gfiles magazine

September 28, 2011

Spreading Scourge

The ongoing loot of the nation has devastating economic consequences
 Capital flight from India to the US through abnormal pricing lost India Rs 50,000 crore in 1993-94 in trade
 The Government in 2004-05 should have collected Rs 5.64 lakh crore out of India’s GNP of Rs 28.20 lakh crore, whereas the collection was just Rs 2.25 lakh crore
The US sold tetracycline to India at over one hundred times per gram compared to the rate charged to other countries... for video cassettes 40 times higher...
 The country lost Rs 2,38,999 crore against a trade deficit of Rs 1,24,995 crore. The country is cheated by Rs 2.5 lakh crore annually in foreign exchange
   Indian money in Swiss bank accounts in 1996 was around $2,550 billion or Rs 119 lakh crore—equivalent to 40 years of the Budget of India at the time
  The first Voluntary Disclosure of Income Scheme to unearth black money was announced in 1951—barely a year after India received its Constitution!

by BR LALL  
AS a newly independent nation in 1947, India was on very solid ground compared to other economies for it was saved the destruction of World War II. Besides, during the war, the British had raised public debt in India and owed us the equivalent of Rs 1,713 crore in pound sterling. This amount came to be known as sterling balances. It was a large sum and, if put to development, could have led to tremendous progress as those were times of low costs globally and more so in India. But we slackened in work culture, moral codes and ethics, and indulged in vulgar display of wealth and wasteful expenditure. The abuse of office for personal ends became a sort of perk and norm. Corruption became rampant. 
In 1951, a Committee on Public Administration under AD Gorwala was set up to suggest ways to improve public administration to ensure speedy execution. Its report included a special chapter on integrity. The findings of the committee hold true even today. It is intriguing that the country had degenerated to that extent in just four years. The report laments the lack of transparency and the tendency not to take any action against higher-ups and also to keep secret reports of corruption: “While small men are often troubled quite unnecessarily, tax-evaders, whose assessment should run into lakhs, seem to escape. The failure of the Income Tax Investigation Commission to produce any real results and the ease with which the most blatant tax evaders seem to be able to manage their affairs undisturbed has caused a very wide-spread belief in the impotence of the government when pitted against the really influential and wealthy people.” Sixty years later, the only change is that “billions” has replaced “lakhs”.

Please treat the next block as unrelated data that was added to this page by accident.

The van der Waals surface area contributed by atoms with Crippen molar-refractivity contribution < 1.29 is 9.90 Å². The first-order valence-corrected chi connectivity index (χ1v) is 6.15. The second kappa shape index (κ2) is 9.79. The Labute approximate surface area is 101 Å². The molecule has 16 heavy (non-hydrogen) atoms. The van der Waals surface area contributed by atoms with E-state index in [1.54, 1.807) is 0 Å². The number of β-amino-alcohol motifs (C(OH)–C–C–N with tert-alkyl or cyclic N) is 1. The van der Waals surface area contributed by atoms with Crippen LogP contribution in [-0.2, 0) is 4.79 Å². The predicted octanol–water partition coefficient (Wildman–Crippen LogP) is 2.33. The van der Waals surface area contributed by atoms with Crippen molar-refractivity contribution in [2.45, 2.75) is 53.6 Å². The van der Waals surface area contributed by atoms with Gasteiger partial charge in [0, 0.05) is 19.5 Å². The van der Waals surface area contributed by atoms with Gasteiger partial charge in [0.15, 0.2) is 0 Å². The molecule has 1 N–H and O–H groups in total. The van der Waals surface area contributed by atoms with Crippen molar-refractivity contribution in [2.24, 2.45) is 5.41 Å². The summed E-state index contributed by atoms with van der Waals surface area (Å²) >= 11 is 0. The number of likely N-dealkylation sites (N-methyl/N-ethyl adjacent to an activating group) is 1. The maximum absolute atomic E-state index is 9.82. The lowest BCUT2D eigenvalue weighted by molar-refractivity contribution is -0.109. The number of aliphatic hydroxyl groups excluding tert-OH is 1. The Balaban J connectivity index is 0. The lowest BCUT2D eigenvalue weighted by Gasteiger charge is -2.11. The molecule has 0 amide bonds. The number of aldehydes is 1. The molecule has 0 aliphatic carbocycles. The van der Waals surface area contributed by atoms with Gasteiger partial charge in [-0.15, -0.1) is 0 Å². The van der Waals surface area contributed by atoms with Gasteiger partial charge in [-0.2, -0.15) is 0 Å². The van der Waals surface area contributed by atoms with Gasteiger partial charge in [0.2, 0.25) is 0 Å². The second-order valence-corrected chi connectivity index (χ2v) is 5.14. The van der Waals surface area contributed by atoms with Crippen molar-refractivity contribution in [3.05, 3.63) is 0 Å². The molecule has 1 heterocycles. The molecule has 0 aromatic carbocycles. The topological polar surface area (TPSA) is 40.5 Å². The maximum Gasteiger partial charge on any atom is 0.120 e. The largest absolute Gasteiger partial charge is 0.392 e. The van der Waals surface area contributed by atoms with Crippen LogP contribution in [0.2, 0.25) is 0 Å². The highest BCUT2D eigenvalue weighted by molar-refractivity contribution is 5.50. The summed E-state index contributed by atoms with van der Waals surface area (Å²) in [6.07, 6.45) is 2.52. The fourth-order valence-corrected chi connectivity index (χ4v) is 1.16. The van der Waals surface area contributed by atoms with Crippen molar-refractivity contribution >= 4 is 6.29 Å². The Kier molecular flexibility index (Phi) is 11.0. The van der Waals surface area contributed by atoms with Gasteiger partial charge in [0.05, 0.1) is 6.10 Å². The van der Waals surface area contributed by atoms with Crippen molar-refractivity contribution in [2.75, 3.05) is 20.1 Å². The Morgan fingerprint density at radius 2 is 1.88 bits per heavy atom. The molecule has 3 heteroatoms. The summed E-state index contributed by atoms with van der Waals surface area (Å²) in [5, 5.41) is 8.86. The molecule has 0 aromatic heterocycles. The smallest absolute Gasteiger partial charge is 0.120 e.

In corruption, apparently anyone may pay but the actual loser is the lowest. The buck is passed but the lowest 60-70% cannot do so any further. It is for this reason that no scam has ever been worked out. The consequences of this loot are deep. Resources are diverted, leading to (a) lack of infrastructural development; (b) lack of education, health, hygiene, sanitation and such other services and facilities; (c) lack of growth of employment opportunities; (d) increased pressure on land; (e) pressure on land leads to Naxalism; and (f) the country is forced to spend on guns in place of development. Besides, black money has a tendency to flow into the unproductive channel and also take flight abroad. Thus, the pyramidal top not only corners the productive resources but also turns them into idle, unproductive or stagnant assets and even carts them abroad. 
 A1995 study by Florida University, “Capital Flight from India to the United States through Abnormal Pricing in International Trade”, concluded that over-invoicing and under-invoicing led India to lose Rs 50,000 crore in 1993-94 in trade with the US. 
Tariff by IBIL for electricity to Sanghi Industries was Rs 1.60 per unit, as against Rs 2.10-3.15 being applied all over India. 
Power projects were allotted during the 1980s and ’90s at much higher costs. The Economic Times discovered the tariff of a captive plant set up by Ignifluid Boilers India Ltd (IBIL) to supply electricity to Sanghi Industries was Rs 1.60 per unit against a rate of Rs 2.10-3.15 being applied all over the country. The paper finds the reason: “The IBIL plant will cost only Rs 1.33 crore per MW, against more than Rs 4 crore per MW for ‘public sector projects’.”
Deadly legerdemain